Decoys lure Caspian terns to breed in Don Edwards SF Bay NWR and preserve Columbia River Basin's salmon
Caspian tern chicks with a decoy adult tern at the Don Edwards SF Bay NWR. Credit Crystal Shore/USGS.
Priyanka Runwal, a freelance science and environment journalist, writes in today's New York Times Science section:
If you took a short kayak trip a few years ago to tiny islands nested in former salt ponds near Silicon Valley, you would have found plastic bird decoys all over. The decoys looked like real Caspian terns. The goal of those doppelgängers was to lure terns to breed on the islands, and, in doing so, prevent endangered salmon and trout living hundreds of miles to the north from vanishing.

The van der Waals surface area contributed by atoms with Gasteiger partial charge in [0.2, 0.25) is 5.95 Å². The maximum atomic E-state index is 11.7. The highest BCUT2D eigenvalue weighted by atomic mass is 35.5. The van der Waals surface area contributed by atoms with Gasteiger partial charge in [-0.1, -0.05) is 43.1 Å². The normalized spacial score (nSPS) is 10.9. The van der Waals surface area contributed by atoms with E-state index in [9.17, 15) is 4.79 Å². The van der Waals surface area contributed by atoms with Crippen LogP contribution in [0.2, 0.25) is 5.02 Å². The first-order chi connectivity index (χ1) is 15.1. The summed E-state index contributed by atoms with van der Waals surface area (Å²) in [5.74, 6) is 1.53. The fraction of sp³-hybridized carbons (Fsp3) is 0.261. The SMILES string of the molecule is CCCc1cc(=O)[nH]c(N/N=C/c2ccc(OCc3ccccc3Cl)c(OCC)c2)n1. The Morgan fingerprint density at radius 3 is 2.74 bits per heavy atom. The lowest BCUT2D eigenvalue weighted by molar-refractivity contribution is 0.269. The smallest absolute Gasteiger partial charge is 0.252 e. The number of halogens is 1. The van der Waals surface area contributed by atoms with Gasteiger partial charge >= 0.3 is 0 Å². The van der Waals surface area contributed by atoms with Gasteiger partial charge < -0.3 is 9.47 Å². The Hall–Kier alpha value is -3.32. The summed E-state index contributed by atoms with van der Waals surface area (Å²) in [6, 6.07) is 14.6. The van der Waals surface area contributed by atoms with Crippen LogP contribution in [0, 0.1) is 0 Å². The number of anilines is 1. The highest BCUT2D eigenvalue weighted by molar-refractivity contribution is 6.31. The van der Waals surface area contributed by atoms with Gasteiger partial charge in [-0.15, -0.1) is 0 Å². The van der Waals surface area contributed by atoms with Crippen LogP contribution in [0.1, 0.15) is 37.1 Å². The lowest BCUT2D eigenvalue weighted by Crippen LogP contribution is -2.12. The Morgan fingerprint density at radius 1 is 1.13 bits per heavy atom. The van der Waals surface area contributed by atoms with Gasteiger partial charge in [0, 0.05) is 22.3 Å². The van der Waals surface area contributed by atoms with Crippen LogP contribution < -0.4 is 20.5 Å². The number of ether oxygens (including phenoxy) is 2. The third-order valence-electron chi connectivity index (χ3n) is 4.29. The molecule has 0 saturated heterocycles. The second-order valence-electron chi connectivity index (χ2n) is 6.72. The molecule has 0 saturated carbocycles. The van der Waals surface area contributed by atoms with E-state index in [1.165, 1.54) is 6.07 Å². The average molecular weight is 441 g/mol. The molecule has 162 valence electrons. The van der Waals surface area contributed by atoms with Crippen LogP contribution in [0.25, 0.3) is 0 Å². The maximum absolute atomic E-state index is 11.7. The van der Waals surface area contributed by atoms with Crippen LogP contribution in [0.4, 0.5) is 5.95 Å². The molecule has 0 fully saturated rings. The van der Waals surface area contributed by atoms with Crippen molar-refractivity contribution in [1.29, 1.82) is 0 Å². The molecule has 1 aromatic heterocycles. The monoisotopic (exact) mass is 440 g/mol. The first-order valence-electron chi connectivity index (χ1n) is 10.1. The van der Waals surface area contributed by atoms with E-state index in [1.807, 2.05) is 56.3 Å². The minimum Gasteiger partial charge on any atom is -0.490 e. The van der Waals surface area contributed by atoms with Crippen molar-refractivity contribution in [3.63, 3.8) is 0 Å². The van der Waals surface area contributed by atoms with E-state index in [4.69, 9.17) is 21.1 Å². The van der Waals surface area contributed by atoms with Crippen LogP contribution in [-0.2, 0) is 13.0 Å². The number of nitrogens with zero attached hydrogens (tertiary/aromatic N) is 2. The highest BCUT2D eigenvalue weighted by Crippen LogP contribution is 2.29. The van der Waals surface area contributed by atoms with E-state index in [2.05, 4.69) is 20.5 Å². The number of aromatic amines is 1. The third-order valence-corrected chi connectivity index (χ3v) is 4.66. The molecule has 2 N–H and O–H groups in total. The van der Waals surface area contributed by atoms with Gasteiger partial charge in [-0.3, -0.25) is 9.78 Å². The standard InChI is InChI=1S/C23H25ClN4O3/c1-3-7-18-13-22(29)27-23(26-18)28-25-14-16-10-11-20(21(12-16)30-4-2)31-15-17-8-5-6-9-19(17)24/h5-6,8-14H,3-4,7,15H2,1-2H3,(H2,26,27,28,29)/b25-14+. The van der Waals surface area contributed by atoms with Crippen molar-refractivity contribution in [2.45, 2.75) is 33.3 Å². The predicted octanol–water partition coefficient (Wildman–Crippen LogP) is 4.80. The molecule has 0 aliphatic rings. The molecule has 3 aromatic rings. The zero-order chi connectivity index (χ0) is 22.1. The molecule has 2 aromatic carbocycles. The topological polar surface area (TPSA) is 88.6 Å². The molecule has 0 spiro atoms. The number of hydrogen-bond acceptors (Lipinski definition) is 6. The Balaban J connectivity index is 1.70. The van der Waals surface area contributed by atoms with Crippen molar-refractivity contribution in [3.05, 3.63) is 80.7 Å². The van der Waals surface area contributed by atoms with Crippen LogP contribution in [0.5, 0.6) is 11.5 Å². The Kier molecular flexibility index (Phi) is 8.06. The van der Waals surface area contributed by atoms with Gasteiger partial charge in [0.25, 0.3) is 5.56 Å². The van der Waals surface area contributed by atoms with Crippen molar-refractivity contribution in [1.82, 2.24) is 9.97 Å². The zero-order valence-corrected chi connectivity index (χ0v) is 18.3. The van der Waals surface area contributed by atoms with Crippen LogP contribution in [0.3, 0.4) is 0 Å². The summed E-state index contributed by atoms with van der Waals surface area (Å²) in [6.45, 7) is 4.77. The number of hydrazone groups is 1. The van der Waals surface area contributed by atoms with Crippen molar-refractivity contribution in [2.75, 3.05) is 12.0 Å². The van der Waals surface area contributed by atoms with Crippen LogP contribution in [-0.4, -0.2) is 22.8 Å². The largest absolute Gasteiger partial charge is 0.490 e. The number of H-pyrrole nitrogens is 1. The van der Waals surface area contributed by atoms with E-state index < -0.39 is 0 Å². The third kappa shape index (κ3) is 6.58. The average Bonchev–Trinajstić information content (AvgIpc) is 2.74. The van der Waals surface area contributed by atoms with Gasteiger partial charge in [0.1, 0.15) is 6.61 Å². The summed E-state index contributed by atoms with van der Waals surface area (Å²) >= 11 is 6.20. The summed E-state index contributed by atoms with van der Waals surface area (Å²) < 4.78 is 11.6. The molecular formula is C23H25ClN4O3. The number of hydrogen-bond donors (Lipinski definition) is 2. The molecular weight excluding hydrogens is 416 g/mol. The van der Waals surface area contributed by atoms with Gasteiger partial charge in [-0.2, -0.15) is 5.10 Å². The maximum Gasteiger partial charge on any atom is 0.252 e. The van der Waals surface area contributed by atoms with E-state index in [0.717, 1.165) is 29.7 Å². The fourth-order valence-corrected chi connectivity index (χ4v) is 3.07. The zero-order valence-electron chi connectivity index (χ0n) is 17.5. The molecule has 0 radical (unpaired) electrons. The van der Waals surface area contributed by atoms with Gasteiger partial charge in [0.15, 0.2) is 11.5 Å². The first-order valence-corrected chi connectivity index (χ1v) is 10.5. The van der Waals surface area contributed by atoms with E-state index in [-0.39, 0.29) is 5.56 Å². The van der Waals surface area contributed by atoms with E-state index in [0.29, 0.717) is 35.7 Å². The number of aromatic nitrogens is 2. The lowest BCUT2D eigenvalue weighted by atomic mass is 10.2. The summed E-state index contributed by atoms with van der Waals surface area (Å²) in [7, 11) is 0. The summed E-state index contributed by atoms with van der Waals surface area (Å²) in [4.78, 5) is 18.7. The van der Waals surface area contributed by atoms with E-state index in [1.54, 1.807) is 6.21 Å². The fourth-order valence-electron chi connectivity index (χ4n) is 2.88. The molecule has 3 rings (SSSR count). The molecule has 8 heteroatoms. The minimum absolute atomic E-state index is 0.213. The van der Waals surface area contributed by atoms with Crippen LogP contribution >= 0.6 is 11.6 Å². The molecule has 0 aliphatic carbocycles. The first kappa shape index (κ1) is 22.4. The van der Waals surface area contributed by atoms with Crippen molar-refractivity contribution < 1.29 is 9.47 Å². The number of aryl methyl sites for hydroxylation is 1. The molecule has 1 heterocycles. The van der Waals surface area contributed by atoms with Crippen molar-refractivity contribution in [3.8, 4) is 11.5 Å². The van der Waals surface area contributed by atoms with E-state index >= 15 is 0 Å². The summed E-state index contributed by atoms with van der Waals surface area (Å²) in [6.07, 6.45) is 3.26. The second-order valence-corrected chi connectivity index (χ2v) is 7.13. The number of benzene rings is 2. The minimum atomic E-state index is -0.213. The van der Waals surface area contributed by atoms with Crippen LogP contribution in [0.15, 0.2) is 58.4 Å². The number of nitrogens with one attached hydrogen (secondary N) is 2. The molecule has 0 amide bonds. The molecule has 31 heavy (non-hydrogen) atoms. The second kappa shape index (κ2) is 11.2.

Read on to find out more about the effort to preserve both populations: Caspian terns, a protected migratory bird, and endangered wild salmonids of the Columbia River Basin where commercial fishing and the construction of dams over the last two centuries have contributed to the decline of wild salmonids by 95 percent.
It’s a very difficult situation, given the competing interests. — Dr. Alex Hartman, wildlife biologist with the U.S. Geological Survey’s Western Ecological Research Center in Dixon, California.
To lure migrating Caspian terns down from the sky to the salt ponds of Don Edwards SF Bay NWR, USGS biologists arrayed more than 500 tern decoys, some of which were painted by local students. They also installed Murremaid Music Boxes with MP3 Players that play Caspian tern calls.
Dr. Hartman, lead author of a study published recently in cooperation with the U.S. Army Corps of Engineers and the Bureau of Reclamation, says “It’s really exceeding our expectations. We had colonies form in the first year of the study.”